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  • Imagine you're on a plane, your seatmate

  • wants to know where you're from. What do you say?

  • Hi! Alisha here. There's no need

  • to worry, in this lesson, you'll learn how

  • easy it is to tell somebody where you're

  • from. Gustavo and Anna are having just

  • this kind of conversation as their plane

  • lands in New York City. Let's watch!

  • Excuse me, but is that the Statue of Liberty?

  • Yes, that's right.

  • So are you from New York?

  • Yes, I am. And you, where are you from?

  • I'm from Brazil.

  • Really? So are you from Rio?

  • No, I'm not, I'm from Sao Paulo.

  • Oh! Sal Paulo.

  • Now the lesson focus. Here's how to talk

  • about where you're from. Ready?

  • Do you remember how Gustavo explained

  • where he was from? I'm from Sao Paulo.

  • First, is a contraction meaning "I am" - I'm.

  • Next is the word "from"

  • and last is a place named "Sao Paulo"

  • Together, it's I'm from Sao Paulo.

  • The structure is "I'm from"

  • plus the place name. You can use it with

  • cities, countries, or even with regions.

  • Imagine your hometown is Shanghai, what would you say?

  • I'm from Shanghai.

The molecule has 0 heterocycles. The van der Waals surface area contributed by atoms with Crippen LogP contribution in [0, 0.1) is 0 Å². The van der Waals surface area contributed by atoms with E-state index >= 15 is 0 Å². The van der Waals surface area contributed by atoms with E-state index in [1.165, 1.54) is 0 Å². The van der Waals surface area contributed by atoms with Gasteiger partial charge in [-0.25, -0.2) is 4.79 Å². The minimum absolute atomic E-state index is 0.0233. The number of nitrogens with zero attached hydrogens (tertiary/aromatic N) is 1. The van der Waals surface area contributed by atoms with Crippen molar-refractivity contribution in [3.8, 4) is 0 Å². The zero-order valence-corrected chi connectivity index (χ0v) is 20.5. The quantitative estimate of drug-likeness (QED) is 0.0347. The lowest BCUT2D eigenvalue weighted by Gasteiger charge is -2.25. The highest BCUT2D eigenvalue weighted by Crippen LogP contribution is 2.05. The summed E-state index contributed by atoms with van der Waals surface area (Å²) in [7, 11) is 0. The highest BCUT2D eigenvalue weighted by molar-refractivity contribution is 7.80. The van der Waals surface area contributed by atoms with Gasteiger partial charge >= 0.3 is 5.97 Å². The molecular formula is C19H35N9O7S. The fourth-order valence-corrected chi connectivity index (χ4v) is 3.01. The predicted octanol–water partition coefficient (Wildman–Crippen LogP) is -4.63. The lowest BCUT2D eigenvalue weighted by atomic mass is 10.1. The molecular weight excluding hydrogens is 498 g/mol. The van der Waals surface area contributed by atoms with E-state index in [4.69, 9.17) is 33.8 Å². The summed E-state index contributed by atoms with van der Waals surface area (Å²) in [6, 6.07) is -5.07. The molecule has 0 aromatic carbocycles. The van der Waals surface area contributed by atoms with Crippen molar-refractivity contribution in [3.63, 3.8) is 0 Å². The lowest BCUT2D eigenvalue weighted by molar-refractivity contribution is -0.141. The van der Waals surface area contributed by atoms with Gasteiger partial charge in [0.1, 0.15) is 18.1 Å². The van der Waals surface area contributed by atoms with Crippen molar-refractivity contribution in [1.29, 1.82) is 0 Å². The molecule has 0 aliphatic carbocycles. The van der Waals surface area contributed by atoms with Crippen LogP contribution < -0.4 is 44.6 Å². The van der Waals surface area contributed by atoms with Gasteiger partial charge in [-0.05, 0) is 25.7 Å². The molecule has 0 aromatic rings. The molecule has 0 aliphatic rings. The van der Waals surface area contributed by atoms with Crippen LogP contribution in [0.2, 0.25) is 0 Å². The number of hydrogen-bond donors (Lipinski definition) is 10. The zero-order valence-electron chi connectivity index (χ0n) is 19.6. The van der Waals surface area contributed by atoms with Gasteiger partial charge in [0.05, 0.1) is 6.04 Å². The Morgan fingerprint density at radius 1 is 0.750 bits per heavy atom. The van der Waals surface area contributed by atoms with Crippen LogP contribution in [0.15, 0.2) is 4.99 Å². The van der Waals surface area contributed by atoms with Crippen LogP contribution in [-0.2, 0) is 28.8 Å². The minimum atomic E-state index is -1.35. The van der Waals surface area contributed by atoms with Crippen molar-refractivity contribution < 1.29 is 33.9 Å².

• now imagine you're from Egypt, what would you say?

  • I'm from Egypt.

  • Do you remember how Anna

  • asked Gustavo if he was from Rio de Janeiro?

  • Are you from Rio?

  • First, is the second person singular form of the verb "to be" - are.

  • Next, is the word "you"

  • after this is the word "from"

  • and last is a city named Rio.

  • Together it's "are you from Rio?"

  • The structure is "are you from" plus a

  • place name. it's similar to the above

  • expression "I'm from Sao Paulo" except

  • that the verb to be which has been

  • contracted with the word "I" to make "I'm"

  • has been moved to the beginning of the

  • sentence, and put in the second person

  • along with the subject. Are you from Rio?

  • Now imagine you meet someone on the

  • plane, ask him or her if he or she is

  • from Los Angeles.

  • Are you from Los Angeles?

  • now imagine you meet someone with an Australian accent,

  • ask him or her if he or she is from Australia.

  • Are you from Australia?

  • Now, if you have no idea where someone's from you can ask

  • "where are you from?"

  • In this case, the

  • place name has been removed and the

  • sentence starts with "where"

  • it's also said with a different intonation.

  • Together it's "where are you from?"

  • Imagine you meet someone new but have no idea

  • where they're from, ask them where

  • they're from.

  • Where are you from?

  • Like this quick lesson?

  • Watch the full version at

  • to understand the whole

  • dialogue. While you're there, learn all

  • about American culture with our audio

  • lessons and cultural wordlists. Sign up

  • for your free lifetime account at

  • See you next time!

Imagine you're on a plane, your seatmate

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A2 US paulo sao sao paulo gustavo imagine shanghai

How to Describe Where You’re From in English - Innovative English

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    Samuel posted on 2018/04/30
Video vocabulary